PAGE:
Since its release, China-produced movie The Battle at Lake Changjin — based on the Battle of Chosin Reservoir during the Korean War — has broken over ten records in China, including single-day records for dramas and war movies, as well as the number of opening day screenings during the National Day period (Golden Week). It has been strongly promoted in China’s state media and received good reviews, and has done well in terms of the box office and critical acclaim.
On 2 October, the third day of the movie’s release, Chinese state news agency Xinhua praised it for succeeding with its “unconventionality, emotional impact, and effective exploration”.
This laudatory article quoted Professor Wang Yichuan of Beijing Normal University: “Most importantly, this movie answers why we had to fight that war. Because ‘if we did not, our next generation would have to fight’.”
The article also quoted China Film Critics Association president Rao Shuguang praising the movie’s fresh exploration and treatment of the narrative of war as setting a good direction for the industry, and providing an example for future China-produced war movies.
On 7 October, Xinhua also published an article titled “Why is the 176-Minute Movie The Battle at Lake Changjin So Popular?”, including an interview with Dante Lam, one of the directors of the movie, as well as detailed analyses of the cinematography, sets, directors and producers, and the cast.
On 5 October, Chen Kaige, co-director of the film, published an article in People’s Daily titled “For a Solid Movie, Write Characters Well”, in which he recounted the tough filming process, and wrote: “No matter how much the suffering and sacrifice, we wanted to win peace and respect through victory.”
On 4 October, 1905.com under CCTV6 ran an article praising Jackson Yee for transitioning from an online celebrity to a bona fide young actor, noting that with Lake Changjin, he has managed something no one else has — the total box office takings of the movies he has appeared in has hit over 5 billion RMB (about S$1 billion).
This historical movie is directed by Chen Kaige from mainland China and Tsui Hark and Dante Lam from Hong Kong, and fronted by heavyweight stars Wu Jing, Jackson Yee, Duan Yihong, and Hu Jun. It took five years to film and cost 1.3 billion RMB, and was released on the eve of mainland China’s National Day. It is no surprise that the authorities are promoting it.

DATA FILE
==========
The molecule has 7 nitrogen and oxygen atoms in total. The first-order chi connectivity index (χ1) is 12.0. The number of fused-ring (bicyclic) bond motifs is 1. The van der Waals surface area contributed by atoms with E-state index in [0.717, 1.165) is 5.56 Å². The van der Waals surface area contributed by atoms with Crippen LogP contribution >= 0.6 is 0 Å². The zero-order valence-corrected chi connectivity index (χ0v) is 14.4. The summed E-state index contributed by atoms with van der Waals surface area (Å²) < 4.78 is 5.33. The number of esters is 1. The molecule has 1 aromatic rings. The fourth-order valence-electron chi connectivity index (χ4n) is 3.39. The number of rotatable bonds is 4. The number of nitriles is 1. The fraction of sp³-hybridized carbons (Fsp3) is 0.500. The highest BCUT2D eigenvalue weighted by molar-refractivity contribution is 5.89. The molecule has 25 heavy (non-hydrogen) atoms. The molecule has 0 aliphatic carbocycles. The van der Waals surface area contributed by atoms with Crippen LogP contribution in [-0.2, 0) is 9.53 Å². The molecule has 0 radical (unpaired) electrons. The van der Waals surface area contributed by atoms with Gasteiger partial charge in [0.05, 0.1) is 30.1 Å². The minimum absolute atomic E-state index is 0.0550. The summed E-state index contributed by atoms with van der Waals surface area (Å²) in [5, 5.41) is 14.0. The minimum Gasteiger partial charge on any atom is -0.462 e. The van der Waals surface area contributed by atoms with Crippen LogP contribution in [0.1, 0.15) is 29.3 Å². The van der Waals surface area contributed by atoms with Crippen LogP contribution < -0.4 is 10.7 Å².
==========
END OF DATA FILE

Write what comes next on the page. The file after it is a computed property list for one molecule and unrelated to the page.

However, besides coming out strongly to support the movie, Chinese state media has shouldered yet another responsibility — rebutting and criticising any scepticism about the battle depicted in the movie.
State media criticises doubts about history
On 6 October, Chinese financial media personality Luo Changping wrote on Weibo: “After 50 years, people seldom reflect on the legitimacy of the war, just like the ‘sand sculpture division’ (沙雕连) back then did not doubt the ‘clever’ decisions of those on top.”
The movie portrays the “frozen division” (冰雕连, literally “ice sculpture division”) as an important symbol in this war in support of North Korea against the US, referring to China’s volunteer troops who froze to death still bravely holding their positions. The term “sand sculpture” (沙雕) is Chinese online slang for stupid or brainless.
Luo’s comments were seen as doubting the legitimacy of the war in support of North Korea against the US, and a humiliation of the volunteer fighters.
“Those people making snide remarks about China’s victory at Lake Changjin — what exactly are they trying to achieve?” - PLA media account Jun Zheng Ping
The same day, a post by "Jun Zheng Ping" (钧正平), an official account under PLA media, criticised Luo for having no conscience in humiliating the “frozen division”. The article warned: “Heroes are not to be mocked! Their names are not to be smeared! They are not to be insulted!”
In a Weibo post on 7 October, the Communist Youth League Central Committee also levelled the criticism that people should not be enjoying the good life that came through the hard work of pioneers while smearing them with no sense of conscience. “We do not agree with smearing the martyrs who helped North Korea against the US!”
In fact, discussions about the Korean War have always swirled around on the Chinese internet. But following the premiere of The Battle at Lake Changjin, such discussions have become more intense. In an article published two days after the film premiered, the PLA media account Jun Zheng Ping questioned: “Those people making snide remarks about China’s victory at Lake Changjin — what exactly are they trying to achieve?”